NEW YORK, United States — Today, Proenza Schouler, the high-concept womenswear brand designed by Jack McCollough and Lazaro Hernandez, is set to relaunch its website in the final phase of a rebranding, undertaken in collaboration with art director Peter Miles, who has also worked with Céline and Marc Jacobs.
“Our original website, which we designed like three or four years ago, didn’t have a long-term plan; there was no business model,” McCollough told BoF in a wide-ranging conversation about the brand’s growing immersion in digital culture.
Stocking a range of small leather goods (readily accessible to young digital natives) and handbags (including the brand’s popular PS1 bag) as well as scarves, jewellery and select items from the Spring 2013 runway collection, the revamped site will significantly expand Proenza Schouler’s presence in e-commerce, which already amounts to about 15 percent of the overall business, according to statistics provided by the company.
With the brand’s total annual sales estimated at $50 million, that means e-commerce accounts for around $7.5 million in revenue per year, including online wholesale accounts, making it by far Proenza Schouler’s largest sales channel. “Our [current] website is our biggest store in the world, even including wholesale,” said McCollough.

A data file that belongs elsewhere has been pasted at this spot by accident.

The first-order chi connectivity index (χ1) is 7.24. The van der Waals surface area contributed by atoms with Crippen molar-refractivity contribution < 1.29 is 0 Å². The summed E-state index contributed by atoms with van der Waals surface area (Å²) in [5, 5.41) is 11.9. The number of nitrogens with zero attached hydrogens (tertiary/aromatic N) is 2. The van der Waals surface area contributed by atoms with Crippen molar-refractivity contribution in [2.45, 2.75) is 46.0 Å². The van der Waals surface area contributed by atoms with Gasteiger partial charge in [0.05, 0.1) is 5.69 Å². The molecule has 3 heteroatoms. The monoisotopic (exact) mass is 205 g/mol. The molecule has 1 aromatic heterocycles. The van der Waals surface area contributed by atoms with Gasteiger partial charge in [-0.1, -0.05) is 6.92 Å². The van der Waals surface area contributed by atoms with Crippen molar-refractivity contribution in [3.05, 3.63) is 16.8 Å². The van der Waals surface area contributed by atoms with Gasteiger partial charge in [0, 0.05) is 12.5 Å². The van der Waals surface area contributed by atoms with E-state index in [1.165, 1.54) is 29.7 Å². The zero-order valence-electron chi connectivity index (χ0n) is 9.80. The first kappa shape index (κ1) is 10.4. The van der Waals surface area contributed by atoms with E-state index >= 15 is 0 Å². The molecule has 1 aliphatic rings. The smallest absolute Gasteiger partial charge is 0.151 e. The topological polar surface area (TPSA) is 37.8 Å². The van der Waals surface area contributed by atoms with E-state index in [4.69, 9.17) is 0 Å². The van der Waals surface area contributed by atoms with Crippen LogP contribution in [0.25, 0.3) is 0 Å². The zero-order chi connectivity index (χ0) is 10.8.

No doubt tapping the global e-commerce opportunity is of great interest to Proenza Schouler’s investors, including American fashion mogul Andrew Rosen, CEO of Theory and Helmut Lang and an investor in several of New York’s most exciting labels, who is part of a consortium that has put between $10 million and $20 million into the business, according to market sources.
While Proenza Schouler declined to reveal specific revenue targets for the new website, the brand is aiming for “significant growth” and plans to translate the site, which ships globally, into a number of European and Asian languages.